Kaid Benfield Archive


Real-time transit info comes to a smart phone near you

Kaid Benfield

Posted December 11, 2009 at 3:00PM

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Front Seat, the software company that has given us the amazingly useful and fun Walk Score, is at it again.  Not long ago, they added transit data to their Walk Score base.  Mass Transit guides you where you need to go (courtesy of Front Seat)And now they have launched City-Go-Round, a searchable directory of some sixty (and, they say, more coming) applications to aid transit riders in cities across the country.  The service has been developed with support from the Rockefeller Foundation.

According to Front Seat’s press release, the apps include real-time arrival information (e.g. when will my bus arrive?), augmented-reality maps of public transit systems, portable schedules and maps, and apps to help you shave time off of your public transit trip.  They have been developed by a variety of companies, and City-Go-Round lists them here.  From City-Go-Round’s web site:

“Our mission is to help make public transit more convenient. For example, an app that lets you know when your bus will arrive is way better than standing outside waiting for 20 minutes.

“If we can make public transit more convenient, more people will ride public transit. More people riding public transit equals less driving. Less driving equals a healthier planet.”

For example, Mass Transit by Sparkfish Creative serves up most everything you would want to know about Boston’s transit routes and schedules, including the location of the nearest stop.  If you have Acrossair, which works in Madrid and Paris as well as several US cities, you can hold the phone’s video screen flat and simply follow the arrows to the station you want, Acrossair points the way (courtesy of Front Seat)as well as view distance information and other stations that come on screen if the phone is tilted various ways.  ExitStrategyNYC, by Jonathan and Ashley Wegener, will actually tell you where to stand on the subway platform so that you are directly in front of your desired exit at your destination.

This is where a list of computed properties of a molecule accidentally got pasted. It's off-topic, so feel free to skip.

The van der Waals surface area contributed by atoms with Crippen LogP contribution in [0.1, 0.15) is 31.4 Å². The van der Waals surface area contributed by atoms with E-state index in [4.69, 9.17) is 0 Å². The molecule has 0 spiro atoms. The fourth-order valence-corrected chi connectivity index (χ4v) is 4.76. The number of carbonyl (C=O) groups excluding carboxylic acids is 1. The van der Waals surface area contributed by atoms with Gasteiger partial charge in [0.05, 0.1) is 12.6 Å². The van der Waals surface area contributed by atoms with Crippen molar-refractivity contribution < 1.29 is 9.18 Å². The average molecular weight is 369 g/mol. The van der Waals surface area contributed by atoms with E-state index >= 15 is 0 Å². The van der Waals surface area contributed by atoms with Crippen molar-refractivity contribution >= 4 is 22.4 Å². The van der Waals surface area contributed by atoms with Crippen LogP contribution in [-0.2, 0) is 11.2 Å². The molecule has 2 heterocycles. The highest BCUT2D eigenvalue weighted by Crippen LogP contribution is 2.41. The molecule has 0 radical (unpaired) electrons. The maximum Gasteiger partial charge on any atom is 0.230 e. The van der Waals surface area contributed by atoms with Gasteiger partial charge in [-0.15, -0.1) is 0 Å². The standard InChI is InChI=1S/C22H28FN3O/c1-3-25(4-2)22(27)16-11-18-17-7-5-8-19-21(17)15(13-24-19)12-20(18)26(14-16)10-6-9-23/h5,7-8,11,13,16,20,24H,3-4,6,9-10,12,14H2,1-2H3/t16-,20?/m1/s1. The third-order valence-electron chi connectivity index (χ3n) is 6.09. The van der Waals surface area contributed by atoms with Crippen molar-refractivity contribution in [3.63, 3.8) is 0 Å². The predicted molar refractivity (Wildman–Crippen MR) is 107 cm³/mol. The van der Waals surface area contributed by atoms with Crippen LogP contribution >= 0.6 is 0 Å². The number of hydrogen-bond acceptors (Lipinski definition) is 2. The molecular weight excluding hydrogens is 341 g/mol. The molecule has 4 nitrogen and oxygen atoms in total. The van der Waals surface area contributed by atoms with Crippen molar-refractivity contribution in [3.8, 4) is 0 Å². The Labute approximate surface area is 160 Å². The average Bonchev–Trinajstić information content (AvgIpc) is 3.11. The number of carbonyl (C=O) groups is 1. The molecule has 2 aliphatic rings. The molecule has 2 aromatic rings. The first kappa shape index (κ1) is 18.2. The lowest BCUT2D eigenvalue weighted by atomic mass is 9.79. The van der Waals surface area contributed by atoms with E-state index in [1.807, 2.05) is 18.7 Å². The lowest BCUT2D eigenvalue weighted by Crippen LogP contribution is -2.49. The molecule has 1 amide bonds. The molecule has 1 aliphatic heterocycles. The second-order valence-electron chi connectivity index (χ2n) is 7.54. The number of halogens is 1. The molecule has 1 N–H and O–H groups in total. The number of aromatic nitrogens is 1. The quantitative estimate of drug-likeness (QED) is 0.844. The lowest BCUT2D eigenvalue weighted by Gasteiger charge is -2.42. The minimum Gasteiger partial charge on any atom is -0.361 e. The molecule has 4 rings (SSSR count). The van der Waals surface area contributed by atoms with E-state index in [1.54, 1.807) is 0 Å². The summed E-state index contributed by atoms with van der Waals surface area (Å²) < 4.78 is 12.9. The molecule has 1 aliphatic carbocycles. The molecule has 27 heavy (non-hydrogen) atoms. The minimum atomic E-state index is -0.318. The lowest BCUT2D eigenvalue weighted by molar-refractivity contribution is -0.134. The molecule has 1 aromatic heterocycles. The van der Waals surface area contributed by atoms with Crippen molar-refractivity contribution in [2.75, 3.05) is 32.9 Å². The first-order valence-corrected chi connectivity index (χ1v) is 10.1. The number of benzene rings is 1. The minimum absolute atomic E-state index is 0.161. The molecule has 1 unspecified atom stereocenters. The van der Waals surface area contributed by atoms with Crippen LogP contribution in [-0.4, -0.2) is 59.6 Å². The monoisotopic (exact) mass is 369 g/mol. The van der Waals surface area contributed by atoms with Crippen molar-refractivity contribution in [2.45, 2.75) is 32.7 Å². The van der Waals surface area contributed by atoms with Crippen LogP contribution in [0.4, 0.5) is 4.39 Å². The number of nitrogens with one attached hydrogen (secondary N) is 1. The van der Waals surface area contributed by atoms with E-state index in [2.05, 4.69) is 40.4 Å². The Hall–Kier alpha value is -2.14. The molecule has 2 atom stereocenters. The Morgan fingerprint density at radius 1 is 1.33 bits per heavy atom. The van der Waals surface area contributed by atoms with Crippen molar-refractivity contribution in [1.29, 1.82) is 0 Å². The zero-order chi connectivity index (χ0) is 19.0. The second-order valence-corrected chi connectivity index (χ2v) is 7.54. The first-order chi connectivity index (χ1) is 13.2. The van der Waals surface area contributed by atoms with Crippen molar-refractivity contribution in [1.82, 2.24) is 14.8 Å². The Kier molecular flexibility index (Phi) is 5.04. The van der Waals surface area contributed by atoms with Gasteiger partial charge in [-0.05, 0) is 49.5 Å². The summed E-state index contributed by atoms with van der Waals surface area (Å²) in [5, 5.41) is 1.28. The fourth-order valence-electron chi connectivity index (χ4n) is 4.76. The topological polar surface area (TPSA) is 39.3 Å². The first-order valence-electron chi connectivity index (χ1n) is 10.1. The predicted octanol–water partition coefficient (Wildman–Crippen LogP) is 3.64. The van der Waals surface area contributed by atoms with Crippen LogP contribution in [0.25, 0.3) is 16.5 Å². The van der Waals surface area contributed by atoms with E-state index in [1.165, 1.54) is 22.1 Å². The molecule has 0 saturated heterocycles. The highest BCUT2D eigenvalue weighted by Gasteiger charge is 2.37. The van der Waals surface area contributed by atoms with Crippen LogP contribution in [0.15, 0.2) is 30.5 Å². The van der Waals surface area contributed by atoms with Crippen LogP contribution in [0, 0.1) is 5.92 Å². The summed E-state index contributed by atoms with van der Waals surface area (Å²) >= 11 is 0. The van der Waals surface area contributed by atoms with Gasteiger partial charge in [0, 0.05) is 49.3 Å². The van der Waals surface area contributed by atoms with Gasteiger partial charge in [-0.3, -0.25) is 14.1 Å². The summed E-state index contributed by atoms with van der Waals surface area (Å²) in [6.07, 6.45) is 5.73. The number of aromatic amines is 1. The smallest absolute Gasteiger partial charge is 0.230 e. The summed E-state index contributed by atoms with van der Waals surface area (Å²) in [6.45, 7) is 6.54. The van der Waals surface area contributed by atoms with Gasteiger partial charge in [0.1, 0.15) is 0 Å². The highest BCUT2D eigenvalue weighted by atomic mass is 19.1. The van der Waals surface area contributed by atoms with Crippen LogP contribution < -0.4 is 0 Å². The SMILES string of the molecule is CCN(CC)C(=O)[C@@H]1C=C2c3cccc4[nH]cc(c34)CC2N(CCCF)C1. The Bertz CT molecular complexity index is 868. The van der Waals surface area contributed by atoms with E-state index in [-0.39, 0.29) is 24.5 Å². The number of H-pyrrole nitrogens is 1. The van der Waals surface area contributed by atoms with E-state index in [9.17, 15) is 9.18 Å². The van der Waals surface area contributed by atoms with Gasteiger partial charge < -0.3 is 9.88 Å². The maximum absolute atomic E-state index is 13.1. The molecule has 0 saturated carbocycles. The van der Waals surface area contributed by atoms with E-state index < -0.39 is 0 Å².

Portland’s TriMet is one of the transit providers that have made their data available to programmers.  Here’s Tim McHugh, Chief Technology Officer for the agency: "TriMet has been exposing our transit data to the public since 2005. There are dozens of innovative applications that have been built by developers using this data, and ultimately these apps improve the customer experience and increase transit ridership."

The list of transit agencies with service-related applications so far is an impressive 89 strong, sprinkled around the country.  Front Seat’s web site and press release leave little doubt, however, that the company is frustrated that most providers have not yet made their real-time data publicly available for this sort of use.  They not only salute those who do open up their data, but call out by name those who do not.  (New York City’s MTA is the largest of those listed in the latter category, though several of the apps listed on the City-Go-Round site use basic MTA route and schedule information.) 

The site also lists apps intended to assist walkers and cyclists.  May the data grow and the apps and locations multiply.